Coming up with a name for your firm is really fun and I think it’s worth spending time thinking of one that fits well and you can be excited about. After all, you need a name you can be proud of for many years. Some feel that there are more important things to work on in the early days of creating your firm, but I think a name is vitally important to get right and worth the time spent.
I think of a name as a first impression because that’s what it’s going to be for anyone who discovers you online before meeting you in person. Like any good first impression, you want to efficiently communicate your purpose and values. Consider also how you want to be perceived by your core audience. If you run a firm that’s entirely your own capital to invest directly in local companies, your core audience is business owners. Are business owners in your area weary of private equity? How can your name stand apart from private equity firms? Or maybe you have a search investment fund and your LPs are former searchers and private equity professionals. In that case, names that sound more private equity-y make sense and will resonate stronger with that audience.
A good name is also easy to communicate over the phone and isn’t prone to misspellings and domain name confusion. For instance, if I’m from Willamette Capital (after the Willamette River in Oregon) and I call an owner who isn’t from Oregon or familiar with the word, it’s possible the name will be misspelled and they won’t find our information online. “Willamette Capital” also says nothing about what the firm does or its values, only that it might be headquartered in Oregon.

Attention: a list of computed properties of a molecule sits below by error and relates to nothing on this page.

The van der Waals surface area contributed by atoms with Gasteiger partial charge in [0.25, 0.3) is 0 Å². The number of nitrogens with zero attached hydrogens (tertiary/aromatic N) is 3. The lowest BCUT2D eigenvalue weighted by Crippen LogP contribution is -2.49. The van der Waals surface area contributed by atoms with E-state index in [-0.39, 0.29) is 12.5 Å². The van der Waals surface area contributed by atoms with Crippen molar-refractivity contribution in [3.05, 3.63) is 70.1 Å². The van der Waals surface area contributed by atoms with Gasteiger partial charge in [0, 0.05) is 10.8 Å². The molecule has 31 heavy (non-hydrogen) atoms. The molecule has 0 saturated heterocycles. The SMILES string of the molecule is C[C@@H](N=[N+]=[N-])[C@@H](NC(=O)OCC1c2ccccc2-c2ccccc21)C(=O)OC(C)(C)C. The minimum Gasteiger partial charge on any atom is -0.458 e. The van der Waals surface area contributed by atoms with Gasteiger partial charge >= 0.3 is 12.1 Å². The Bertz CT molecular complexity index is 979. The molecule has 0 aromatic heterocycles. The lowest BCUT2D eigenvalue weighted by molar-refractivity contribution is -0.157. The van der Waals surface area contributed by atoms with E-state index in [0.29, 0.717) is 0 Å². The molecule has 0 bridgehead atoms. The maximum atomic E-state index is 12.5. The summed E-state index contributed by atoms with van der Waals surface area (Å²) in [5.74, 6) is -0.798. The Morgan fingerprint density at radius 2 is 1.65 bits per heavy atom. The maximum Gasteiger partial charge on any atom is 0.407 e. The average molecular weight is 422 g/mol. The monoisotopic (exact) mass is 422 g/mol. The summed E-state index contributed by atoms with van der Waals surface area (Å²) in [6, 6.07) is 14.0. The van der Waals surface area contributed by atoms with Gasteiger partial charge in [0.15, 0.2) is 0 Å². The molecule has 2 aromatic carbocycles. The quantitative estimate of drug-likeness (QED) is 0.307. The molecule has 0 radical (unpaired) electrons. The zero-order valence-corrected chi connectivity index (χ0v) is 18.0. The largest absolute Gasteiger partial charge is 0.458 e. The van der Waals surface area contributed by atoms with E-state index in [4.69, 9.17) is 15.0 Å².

I like names that have greater meanings or refer to man-made objects. Man-made objects because they acknowledge that business is a distinctly human endeavor. Ever seen bears create a market for honey futures? My personal favorite is “Airframe Capital/Partners.” I’m an aviation geek and the airframe needs to be the strongest, most flexible, and longest lasting piece of an aircraft. Engines and tires get replaced, but the airframe remains through the aircraft’s decades-long life. It has to survive thousands of rough landings, turbulence, constantly changing payload weight, and occasional pilot-errors like tail strikes. It’s also man-made, recognizing that business is human and it takes a team to design, build, and perfect an airframe or business.
Names like Ohana Capital (“Ohana” is “family” in Hawaiian), Chenmark Capital (“Chenmark” is a variation of “question mark” as an ode to staying curious) have special meaning. While they don’t describe exactly what the firm does, they communicate certain core values about the firm. It tells me something about their firm and gives me a clue as to what my interactions with them will be like. They say more than a name like “Blue River Capital” and stand out in my mind.
Coming up with a good name is hard but fun and it’s okay to take your time coming up with one that fits. I like the name brainstorming process so if you’re looking for help, shoot me a note and let’s chat!
Tim Ludwig tweeted about the overall process of buying a business, very interesting read.
Cash Flow Cowboy wrote about why you should consider creating a family office.
Dan McMurtrie appeared on Venture Stories to talk about the bull and bear case in markets, this was outstanding and I highly recommend listening.
Ali Aydar has adapted his trivia business Sporcle to function over Zoom with customers.
Adam Keesling continues to write really interesting pieces and I especially enjoyed his latest one about Domino’s Pizza’s rise.
Finally, Blackstone’s Byron Wein wrote about lessons learned over 80 years, my favorite being, “Don’t try to be better than your competitors, try to be different. There is always going to be someone smarter than you, but there may not be someone who is more imaginative.”
If you found an interesting article, podcast, or interview that I missed, please let me know, I’m always looking for interesting stuff.